Back in a previous life when I made a living as a camera dealer, I bought for dirt cheap a Nikon FG that had gotten dunked. I mean, it was totally submerged. Fortunately, it had gotten dunked in a clear mountain stream, so it was clean fresh water. Also fortunately, the PO had not turned it on, and removed the batteries. So I put the camera in my oven and turned it onto "Warm," and left it there for a few hours. I also removed the top and bottom covers to see if there was any evidence of corrosion. Fortunately, there wasn't. So I loaded it up with fresh batteries, held my breath, and switched it on. And it worked perfectly. I actually shot with it for a week before putting it up for sale. It behaved flawlessly.

So all I'm saying is, you probably dodged a bullet. Now, if it had been seawater instead, forget about it, it would have been toast.
04-10-2016, 11:35 AM   #13117
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QuoteOriginally posted by cooltouch Quote
Now, if it had been seawater instead, forget about it, it would have been toast.
That's a fact.
04-10-2016, 04:24 PM   #13118
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QuoteOriginally posted by chickentender Quote
That's a fact.
Nope. There's a procedure that I followed when my mechanical slr got dunked in seawater. The lens and TTL meter were ruined, but I was able to continue using the body for ~20 years after.

04-10-2016, 06:16 PM   #13119
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QuoteOriginally posted by dsmithhfx Quote
Nope. There's a procedure that I followed when my mechanical slr got dunked in seawater. The lens and TTL meter were ruined, but I was able to continue using the body for ~20 years after.
I think we have different definitions of "ruined".
04-10-2016, 07:18 PM   #13120
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QuoteOriginally posted by stevebrot Quote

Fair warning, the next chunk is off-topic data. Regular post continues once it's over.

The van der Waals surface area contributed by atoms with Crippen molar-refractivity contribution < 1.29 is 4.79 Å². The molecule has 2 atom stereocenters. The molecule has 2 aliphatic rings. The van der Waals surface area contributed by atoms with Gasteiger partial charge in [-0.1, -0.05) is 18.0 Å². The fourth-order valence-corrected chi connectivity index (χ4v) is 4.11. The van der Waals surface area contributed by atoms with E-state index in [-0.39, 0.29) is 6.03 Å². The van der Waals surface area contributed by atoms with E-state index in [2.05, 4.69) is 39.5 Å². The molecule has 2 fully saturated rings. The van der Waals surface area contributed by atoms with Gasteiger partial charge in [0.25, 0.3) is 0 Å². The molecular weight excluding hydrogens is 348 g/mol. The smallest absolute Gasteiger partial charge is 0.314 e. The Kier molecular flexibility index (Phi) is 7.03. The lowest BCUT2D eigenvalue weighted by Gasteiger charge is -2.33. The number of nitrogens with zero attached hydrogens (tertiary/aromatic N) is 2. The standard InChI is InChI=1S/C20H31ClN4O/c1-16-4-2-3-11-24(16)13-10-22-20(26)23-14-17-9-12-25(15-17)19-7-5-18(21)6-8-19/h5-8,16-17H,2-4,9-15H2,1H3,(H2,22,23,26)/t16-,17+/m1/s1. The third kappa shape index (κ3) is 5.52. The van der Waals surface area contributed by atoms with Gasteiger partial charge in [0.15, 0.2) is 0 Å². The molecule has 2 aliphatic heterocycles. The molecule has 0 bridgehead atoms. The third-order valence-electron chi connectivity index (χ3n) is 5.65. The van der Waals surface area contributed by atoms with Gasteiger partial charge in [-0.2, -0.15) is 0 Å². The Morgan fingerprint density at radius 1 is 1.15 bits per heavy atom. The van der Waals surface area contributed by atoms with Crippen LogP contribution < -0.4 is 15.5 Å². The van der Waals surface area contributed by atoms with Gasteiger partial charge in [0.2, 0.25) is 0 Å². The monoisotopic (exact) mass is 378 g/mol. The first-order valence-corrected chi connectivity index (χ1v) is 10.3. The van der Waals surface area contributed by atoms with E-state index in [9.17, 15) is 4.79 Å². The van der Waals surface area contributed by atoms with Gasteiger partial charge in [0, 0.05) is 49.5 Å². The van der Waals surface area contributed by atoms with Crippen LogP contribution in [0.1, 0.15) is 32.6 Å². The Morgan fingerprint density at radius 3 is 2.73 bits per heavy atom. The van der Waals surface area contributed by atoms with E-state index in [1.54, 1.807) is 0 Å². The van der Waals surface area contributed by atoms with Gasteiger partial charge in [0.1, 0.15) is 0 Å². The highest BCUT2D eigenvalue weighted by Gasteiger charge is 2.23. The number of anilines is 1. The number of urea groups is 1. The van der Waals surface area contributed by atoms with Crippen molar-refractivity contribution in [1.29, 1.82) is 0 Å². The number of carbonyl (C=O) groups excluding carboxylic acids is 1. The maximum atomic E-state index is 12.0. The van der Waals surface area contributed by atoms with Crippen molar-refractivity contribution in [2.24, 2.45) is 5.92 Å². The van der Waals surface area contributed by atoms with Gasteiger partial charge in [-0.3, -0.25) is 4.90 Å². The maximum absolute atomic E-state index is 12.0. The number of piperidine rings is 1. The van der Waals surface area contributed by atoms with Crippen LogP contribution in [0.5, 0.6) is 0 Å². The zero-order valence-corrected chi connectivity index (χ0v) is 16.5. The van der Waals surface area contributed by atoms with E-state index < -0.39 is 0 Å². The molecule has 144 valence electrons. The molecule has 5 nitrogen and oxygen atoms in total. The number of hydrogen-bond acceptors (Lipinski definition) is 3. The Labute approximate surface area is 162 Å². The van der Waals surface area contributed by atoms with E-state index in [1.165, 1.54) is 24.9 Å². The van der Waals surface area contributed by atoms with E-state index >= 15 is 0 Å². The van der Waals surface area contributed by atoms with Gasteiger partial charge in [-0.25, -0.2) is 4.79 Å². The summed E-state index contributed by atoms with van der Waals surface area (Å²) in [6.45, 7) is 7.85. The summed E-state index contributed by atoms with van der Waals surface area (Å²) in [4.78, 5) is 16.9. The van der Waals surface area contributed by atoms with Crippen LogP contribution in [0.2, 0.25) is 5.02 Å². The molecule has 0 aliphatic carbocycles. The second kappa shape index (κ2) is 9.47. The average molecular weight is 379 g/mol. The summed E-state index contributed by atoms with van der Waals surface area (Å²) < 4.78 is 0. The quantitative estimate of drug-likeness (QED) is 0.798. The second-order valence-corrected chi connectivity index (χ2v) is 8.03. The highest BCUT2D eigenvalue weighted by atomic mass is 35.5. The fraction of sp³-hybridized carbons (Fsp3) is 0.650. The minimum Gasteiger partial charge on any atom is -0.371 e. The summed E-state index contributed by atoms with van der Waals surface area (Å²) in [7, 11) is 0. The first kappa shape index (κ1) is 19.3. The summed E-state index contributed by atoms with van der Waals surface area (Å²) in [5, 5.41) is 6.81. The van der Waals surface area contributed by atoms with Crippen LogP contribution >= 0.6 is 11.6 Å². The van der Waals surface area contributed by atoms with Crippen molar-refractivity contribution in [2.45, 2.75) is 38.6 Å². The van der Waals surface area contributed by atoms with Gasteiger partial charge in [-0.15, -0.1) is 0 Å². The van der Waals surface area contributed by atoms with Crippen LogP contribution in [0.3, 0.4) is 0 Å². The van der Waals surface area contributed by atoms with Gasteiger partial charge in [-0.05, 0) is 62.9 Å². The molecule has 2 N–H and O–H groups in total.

Worst nightmare! I often leave the top of my gear bag unfastened and have had a few close calls, though nothing as bad as what you describe.


Steve

(...worst gear mishap was a tripod accident that pitched my view camera into a bridge railing...almost went into the ravine...damage was limited to a few divots in the teak front standard...)
Ouch! Thanks for the comment. Yes, my other worst was trying to crawl up a rock near a waterfall, and wrecking a filter (fortunately, not the 70mm behind), when I slipped.

QuoteOriginally posted by cooltouch Quote
Back in a previous life when I made a living as a camera dealer, I bought for dirt cheap a Nikon FG that had gotten dunked. I mean, it was totally submerged. Fortunately, it had gotten dunked in a clear mountain stream, so it was clean fresh water. Also fortunately, the PO had not turned it on, and removed the batteries. So I put the camera in my oven and turned it onto "Warm," and left it there for a few hours. I also removed the top and bottom covers to see if there was any evidence of corrosion. Fortunately, there wasn't. So I loaded it up with fresh batteries, held my breath, and switched it on. And it worked perfectly. I actually shot with it for a week before putting it up for sale. It behaved flawlessly.

So all I'm saying is, you probably dodged a bullet. Now, if it had been seawater instead, forget about it, it would have been toast.
There was quite a bit of sediment (river in spring flood), but I think I got it out - fortunately the light seals got most of it. The tricky part was cleaning all of the motor drive gears (holy moley, a lot)

QuoteOriginally posted by chickentender Quote
I think we have different definitions of "ruined".
I helped my dad use a fresh water technique when his Nikonos 2 got flooded through the flash port - No meter to worry about!
04-10-2016, 07:26 PM - 1 Like   #13121
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This is from last November. I just finished the roll last week.




Zenza Bronica S2
Super-Komura 45/4.5
Kodak Ektar 100
Epson V500
04-10-2016, 07:58 PM   #13122
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QuoteOriginally posted by gofour3 Quote
Zodiac ride. (Super Program, K55/1.8 shooting Fuji Provia 100F)
A fine shot for posterity.
04-10-2016, 11:52 PM   #13123
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QuoteOriginally posted by Swift1 Quote
This is from last November. I just finished the roll last week.




Zenza Bronica S2
Super-Komura 45/4.5
Kodak Ektar 100
Epson V500
I like that one a LOT a lot, Colton. Nice work.
04-11-2016, 05:15 AM   #13124
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04-11-2016, 05:23 AM - 1 Like   #13125
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QuoteOriginally posted by chickentender Quote
I think we have different definitions of "ruined".
Fair enough. Here are a couple of shots from the "ruined" SL35, taken about ~10-years after its salt-water dunking: